Where I come from, we had colorful descriptions of people who are argumentative, or with whom it’s hard to differ. I’m sure you did, too. Here are some I remember:
- Why, he’s as stubborn as a mule.
- She’d argue with a fencepost.
- With him, it’s my way or the highway.
- If you put him in a room by himself for 30 minutes, he’d come out beaten up from the fight he got into.
- And here may be the most colorful one of all: You can tell by the look she keeps on her face, she’ll cloud up and rain all over you any minute!
People have differed for basically as long as there have been people. Right? That’s nothing new. This is the one I hear so much lately, though. “Why are we so divided as a nation?”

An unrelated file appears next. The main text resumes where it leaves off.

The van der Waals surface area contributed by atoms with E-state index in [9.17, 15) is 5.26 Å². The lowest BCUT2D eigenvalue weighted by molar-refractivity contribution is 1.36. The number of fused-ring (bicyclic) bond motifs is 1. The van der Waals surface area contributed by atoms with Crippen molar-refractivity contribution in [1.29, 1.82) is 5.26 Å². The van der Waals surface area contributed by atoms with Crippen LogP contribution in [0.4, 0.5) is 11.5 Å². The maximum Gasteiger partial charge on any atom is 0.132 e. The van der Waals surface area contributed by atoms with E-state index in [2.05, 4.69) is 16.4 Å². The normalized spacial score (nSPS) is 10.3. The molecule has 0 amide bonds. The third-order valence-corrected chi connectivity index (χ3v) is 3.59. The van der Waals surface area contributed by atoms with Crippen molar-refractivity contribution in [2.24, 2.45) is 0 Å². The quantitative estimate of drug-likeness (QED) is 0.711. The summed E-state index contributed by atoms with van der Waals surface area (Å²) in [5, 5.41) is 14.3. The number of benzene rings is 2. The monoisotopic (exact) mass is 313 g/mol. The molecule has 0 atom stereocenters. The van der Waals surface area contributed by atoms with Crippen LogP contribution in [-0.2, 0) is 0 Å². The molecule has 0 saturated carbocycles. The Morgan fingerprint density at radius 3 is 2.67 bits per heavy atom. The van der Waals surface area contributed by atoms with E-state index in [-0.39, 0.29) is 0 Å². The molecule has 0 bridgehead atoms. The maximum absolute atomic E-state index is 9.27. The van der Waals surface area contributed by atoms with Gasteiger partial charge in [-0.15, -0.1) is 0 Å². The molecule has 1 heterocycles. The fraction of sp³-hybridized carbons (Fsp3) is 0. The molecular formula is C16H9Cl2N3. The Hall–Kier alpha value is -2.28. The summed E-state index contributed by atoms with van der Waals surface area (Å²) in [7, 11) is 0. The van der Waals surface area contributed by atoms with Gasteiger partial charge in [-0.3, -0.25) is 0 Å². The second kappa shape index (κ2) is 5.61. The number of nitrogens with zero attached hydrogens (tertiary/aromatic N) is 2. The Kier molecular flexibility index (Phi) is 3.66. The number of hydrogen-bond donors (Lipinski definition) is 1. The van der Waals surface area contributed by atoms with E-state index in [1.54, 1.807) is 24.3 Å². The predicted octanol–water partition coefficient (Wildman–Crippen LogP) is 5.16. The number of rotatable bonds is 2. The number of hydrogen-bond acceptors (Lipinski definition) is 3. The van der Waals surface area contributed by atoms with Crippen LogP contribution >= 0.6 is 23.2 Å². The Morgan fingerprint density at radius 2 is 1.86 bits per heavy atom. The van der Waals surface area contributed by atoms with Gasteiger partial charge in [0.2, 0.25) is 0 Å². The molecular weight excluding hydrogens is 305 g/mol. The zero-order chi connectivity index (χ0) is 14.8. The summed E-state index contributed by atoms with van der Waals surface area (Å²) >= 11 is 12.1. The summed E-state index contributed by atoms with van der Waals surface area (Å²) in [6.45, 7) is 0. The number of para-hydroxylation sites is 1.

That makes me ask a related question: Why aren’t we better at differing?
On Nov. 19, 2019, an amazing thing happened in Washington, D.C. The now late John Lewis, himself diminishing quickly because of late-stage pancreatic cancer, rose in the U.S. Congress to pay tribute to his Republican colleague Johnny Isakson. It was the last day of Sen. Isakson’s service, because Parkinson’s disease had forced him to resign his office.
A fellow congressman yielded some of his time in order for Rep. Lewis to make his speech. For about 6 minutes, John Lewis spoke of their tenure of service together. Representatives from the same state — but with so little else in common. Except that they had become friends over the decades.
John Lewis, a Black man and Democrat, represented some of wealthy Atlanta but also some of the poorer parts of town. Lewis had been beaten in Selma back when he walked with Martin Luther King. He was our congressional rep when Elizabeth and I lived in Midtown Atlanta and I worked in Buckhead. Isakson, a white Republican, was the son of one of my Dad’s most regular customers back in the day.